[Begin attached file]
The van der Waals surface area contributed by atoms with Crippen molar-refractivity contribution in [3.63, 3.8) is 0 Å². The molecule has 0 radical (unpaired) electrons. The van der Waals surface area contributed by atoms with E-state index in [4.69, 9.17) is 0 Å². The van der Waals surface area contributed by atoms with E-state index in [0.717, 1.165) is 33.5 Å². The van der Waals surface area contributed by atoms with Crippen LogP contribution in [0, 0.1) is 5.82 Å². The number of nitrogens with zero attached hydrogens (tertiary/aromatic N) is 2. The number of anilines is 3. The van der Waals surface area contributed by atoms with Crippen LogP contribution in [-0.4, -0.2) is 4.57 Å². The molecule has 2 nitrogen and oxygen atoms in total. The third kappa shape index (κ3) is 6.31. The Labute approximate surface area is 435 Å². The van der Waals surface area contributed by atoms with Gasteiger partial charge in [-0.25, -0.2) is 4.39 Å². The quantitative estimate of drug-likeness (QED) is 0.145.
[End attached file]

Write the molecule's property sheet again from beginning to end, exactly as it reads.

The van der Waals surface area contributed by atoms with Crippen molar-refractivity contribution in [3.63, 3.8) is 0 Å². The molecule has 0 radical (unpaired) electrons. The van der Waals surface area contributed by atoms with E-state index in [4.69, 9.17) is 0 Å². The van der Waals surface area contributed by atoms with E-state index in [0.717, 1.165) is 33.5 Å². The van der Waals surface area contributed by atoms with Crippen LogP contribution in [0, 0.1) is 5.82 Å². The number of nitrogens with zero attached hydrogens (tertiary/aromatic N) is 2. The number of anilines is 3. The van der Waals surface area contributed by atoms with Crippen LogP contribution in [-0.4, -0.2) is 4.57 Å². The molecule has 2 nitrogen and oxygen atoms in total. The third kappa shape index (κ3) is 6.31. The Labute approximate surface area is 435 Å². The van der Waals surface area contributed by atoms with Gasteiger partial charge in [-0.25, -0.2) is 4.39 Å². The quantitative estimate of drug-likeness (QED) is 0.145.